It was a legendary introduction, utterly predictable yet invariably electrifying. "Are you really ready for some super-dynamite soul?" MC Danny Ray would ask. "Because now, it's Star Time!"
And as the band hummed behind him, Ray would run through the familiar incantation: "Introducing the World's Greatest Entertainer, Mr. Dynamite, the Amazing Mr. Please Please himself, the Hardest Working Man in Show Business. . . . Ladies and gentlemen, the star of the show --
That's the way Brown used to be introduced in concert. But for many pop fans, particularly those unfamiliar with his sound, a different introduction is in order. Titled "Star Time" (Polydor SACD 331), this 71-song survey -- which arrives in record stores today -- covers most of the soul man's career, from "Please Please Please" (his first single) to "Unity" (a 1984 collaboration with rap pioneer Afrika Bambaataa). And if it doesn't make a fan out of you, nothing will.
Like most boxed retrospectives, "Star Time" is quite an impressive package, replete with photos, critical essays, personal reminiscences, personnel listings and a complete discography -- not to mention four CDs' worth of hits and rarities. Surprisingly, though, its almost five-hour playing time doesn't seem like overkill; if anything, it leaves the listener hungry for more.
How so? Part of the answer is that few performers have ever managed the breadth Brown has achieved in his 34-year career, an expanse that stretches not just from gospel to the blues to jazz but also from funk to disco to rap. Mostly, though, it's because no artist has ever been able to match his musical vision.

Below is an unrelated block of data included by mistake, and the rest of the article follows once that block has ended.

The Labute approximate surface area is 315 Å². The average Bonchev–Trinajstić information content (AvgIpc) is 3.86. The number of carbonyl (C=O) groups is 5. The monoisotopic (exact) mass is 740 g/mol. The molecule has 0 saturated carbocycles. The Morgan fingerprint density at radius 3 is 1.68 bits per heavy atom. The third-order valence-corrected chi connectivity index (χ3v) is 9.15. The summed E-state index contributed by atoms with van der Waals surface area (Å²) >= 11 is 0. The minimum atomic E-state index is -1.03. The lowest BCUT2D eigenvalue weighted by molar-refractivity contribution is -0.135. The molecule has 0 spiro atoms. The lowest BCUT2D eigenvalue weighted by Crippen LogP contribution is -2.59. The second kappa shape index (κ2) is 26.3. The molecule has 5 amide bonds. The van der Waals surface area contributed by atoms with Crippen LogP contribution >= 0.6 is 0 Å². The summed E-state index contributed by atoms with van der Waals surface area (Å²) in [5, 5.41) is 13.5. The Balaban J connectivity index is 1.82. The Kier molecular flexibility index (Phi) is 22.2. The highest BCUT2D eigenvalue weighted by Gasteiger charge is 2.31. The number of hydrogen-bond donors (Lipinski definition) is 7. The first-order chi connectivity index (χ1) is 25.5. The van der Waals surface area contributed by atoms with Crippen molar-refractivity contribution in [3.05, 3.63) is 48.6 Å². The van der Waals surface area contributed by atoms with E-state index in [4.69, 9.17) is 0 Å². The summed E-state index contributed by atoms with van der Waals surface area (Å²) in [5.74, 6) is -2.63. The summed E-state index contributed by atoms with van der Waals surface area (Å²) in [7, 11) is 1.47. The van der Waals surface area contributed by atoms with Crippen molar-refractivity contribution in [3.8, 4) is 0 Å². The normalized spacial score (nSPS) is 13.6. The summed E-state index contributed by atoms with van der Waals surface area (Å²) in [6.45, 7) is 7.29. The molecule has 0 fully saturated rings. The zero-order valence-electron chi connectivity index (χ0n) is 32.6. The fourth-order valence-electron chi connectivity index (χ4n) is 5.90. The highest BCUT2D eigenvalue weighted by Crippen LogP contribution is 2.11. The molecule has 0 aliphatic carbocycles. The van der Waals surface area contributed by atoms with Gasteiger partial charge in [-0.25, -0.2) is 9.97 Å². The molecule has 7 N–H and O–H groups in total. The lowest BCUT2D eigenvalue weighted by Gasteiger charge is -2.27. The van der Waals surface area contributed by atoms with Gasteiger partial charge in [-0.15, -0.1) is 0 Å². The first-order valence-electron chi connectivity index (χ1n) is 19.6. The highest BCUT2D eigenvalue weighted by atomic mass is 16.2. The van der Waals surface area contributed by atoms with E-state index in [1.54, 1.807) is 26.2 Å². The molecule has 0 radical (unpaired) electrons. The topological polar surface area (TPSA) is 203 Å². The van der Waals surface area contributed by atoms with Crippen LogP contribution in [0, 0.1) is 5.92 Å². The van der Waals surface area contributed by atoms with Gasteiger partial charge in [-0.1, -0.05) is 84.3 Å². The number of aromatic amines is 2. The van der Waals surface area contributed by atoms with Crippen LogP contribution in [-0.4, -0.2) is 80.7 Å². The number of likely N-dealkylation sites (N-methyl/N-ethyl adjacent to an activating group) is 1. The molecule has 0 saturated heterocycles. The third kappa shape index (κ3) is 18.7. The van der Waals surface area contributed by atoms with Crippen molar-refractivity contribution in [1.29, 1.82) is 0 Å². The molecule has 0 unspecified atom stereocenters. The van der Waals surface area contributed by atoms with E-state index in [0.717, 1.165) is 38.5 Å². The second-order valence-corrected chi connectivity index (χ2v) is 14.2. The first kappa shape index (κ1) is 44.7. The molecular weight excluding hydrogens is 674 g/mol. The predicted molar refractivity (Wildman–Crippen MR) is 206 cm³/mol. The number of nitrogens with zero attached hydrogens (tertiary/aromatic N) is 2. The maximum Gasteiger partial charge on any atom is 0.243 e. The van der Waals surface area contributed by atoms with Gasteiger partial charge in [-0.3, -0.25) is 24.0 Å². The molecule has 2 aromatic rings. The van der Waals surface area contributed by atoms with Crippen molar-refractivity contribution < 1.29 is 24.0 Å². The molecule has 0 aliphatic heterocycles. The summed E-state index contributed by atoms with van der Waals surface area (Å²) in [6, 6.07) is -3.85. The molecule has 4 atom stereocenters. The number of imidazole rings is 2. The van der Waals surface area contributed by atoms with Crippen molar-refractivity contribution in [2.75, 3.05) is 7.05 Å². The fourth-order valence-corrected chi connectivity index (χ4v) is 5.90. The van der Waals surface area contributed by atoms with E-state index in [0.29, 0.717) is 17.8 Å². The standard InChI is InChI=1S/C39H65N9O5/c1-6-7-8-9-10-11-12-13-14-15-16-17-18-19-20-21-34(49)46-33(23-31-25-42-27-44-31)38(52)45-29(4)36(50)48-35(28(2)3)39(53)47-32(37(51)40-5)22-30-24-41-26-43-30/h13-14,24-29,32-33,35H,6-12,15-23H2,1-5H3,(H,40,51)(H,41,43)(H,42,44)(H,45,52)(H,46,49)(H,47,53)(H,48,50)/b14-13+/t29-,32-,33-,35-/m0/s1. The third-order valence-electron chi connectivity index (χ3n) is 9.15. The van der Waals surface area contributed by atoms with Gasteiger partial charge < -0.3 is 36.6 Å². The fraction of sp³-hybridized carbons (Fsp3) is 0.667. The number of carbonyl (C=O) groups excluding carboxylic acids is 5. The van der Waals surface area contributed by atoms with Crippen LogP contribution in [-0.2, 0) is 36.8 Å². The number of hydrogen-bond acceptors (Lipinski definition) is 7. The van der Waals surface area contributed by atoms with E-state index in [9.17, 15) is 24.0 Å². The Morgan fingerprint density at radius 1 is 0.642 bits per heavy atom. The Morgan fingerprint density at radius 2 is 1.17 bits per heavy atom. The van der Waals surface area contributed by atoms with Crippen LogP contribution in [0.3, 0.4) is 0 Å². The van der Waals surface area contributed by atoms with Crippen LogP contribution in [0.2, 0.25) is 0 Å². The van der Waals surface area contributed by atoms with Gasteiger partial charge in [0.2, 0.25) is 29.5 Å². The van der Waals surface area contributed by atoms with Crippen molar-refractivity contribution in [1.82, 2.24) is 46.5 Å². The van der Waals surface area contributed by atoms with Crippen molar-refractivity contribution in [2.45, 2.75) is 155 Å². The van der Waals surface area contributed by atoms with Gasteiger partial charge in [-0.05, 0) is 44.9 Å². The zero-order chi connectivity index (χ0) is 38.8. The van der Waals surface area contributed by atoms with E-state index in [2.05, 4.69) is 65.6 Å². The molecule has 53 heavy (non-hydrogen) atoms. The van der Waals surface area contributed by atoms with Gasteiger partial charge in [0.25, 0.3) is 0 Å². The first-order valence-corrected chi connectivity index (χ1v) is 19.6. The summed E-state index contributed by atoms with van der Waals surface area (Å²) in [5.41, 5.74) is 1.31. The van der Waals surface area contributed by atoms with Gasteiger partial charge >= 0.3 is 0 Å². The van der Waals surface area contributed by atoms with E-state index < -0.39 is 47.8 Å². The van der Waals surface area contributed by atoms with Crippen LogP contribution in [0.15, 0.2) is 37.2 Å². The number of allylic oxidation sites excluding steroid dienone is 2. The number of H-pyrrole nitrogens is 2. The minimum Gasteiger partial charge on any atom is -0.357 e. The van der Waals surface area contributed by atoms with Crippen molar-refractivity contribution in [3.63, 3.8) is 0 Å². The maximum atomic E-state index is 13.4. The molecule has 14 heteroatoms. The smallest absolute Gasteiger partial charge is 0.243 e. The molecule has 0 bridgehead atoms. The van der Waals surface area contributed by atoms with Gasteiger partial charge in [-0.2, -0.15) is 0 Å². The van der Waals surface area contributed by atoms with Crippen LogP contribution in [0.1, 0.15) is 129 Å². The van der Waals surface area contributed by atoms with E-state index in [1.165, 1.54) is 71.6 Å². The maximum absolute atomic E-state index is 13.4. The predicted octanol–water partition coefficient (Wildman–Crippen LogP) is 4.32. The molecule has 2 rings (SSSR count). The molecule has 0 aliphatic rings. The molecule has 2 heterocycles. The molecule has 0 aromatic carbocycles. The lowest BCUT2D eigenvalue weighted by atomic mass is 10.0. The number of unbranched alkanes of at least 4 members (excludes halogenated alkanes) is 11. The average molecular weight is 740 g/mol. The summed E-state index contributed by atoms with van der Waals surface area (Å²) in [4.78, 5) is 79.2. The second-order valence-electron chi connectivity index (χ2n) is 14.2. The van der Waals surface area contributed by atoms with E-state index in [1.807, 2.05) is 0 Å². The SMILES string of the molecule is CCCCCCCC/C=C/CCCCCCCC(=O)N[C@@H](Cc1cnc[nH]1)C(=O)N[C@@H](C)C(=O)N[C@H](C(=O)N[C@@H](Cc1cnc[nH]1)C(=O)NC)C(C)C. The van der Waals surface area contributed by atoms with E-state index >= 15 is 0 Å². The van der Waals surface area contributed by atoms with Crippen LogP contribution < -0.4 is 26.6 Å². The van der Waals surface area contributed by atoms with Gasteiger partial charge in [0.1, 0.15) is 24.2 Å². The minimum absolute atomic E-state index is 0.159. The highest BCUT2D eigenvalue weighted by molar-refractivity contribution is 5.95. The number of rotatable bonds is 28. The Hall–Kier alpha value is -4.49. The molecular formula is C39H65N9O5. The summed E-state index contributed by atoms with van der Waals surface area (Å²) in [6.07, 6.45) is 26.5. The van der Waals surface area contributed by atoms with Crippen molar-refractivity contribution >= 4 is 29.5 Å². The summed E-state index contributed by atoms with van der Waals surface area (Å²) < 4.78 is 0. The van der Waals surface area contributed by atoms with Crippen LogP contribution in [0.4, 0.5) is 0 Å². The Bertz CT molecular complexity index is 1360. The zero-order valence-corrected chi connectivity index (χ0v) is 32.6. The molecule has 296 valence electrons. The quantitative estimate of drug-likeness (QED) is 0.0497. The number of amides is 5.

Brown didn't start out a revolutionary -- indeed, the gospel-fueled pleas of "Please Please Please" were old-fashioned even in their day -- but by the early '60s he was breaking new ground on a regular basis. First there was "I've Got Money" in 1962, whose breakneck groove first introduced "fatback" drumming to the R&B vocabulary; a year later there was "James Brown Live at the Apollo," which not only captured his incendiary concert routine on vinyl but made it as high as No. 2 on the pop charts.
Then, in 1964, Brown came up with "Papa's Got a Brand New Bag," and with that, R&B was never the same again. This was the beginning of funk-as-we-know-it. Naturally, "Star Time" includes the hit, but it also boasts the unreleased original version of the song. Longer, slower and prefaced by Brown confidently announcing, "This is a hit!," it is like hearing pop history in the making.
The collection is virtually non-stop excitement, from favorites like "Mother Popcorn" to the 1971 medley "Brother Rapp/Ain't It Funky Now." All told, the collection contains some of the most remarkable music ever made in this country.
Exaggeration? Not really. After all, "Star Time" simply proves what Danny Ray knew all along -- that it's impossible to overestimate James Brown.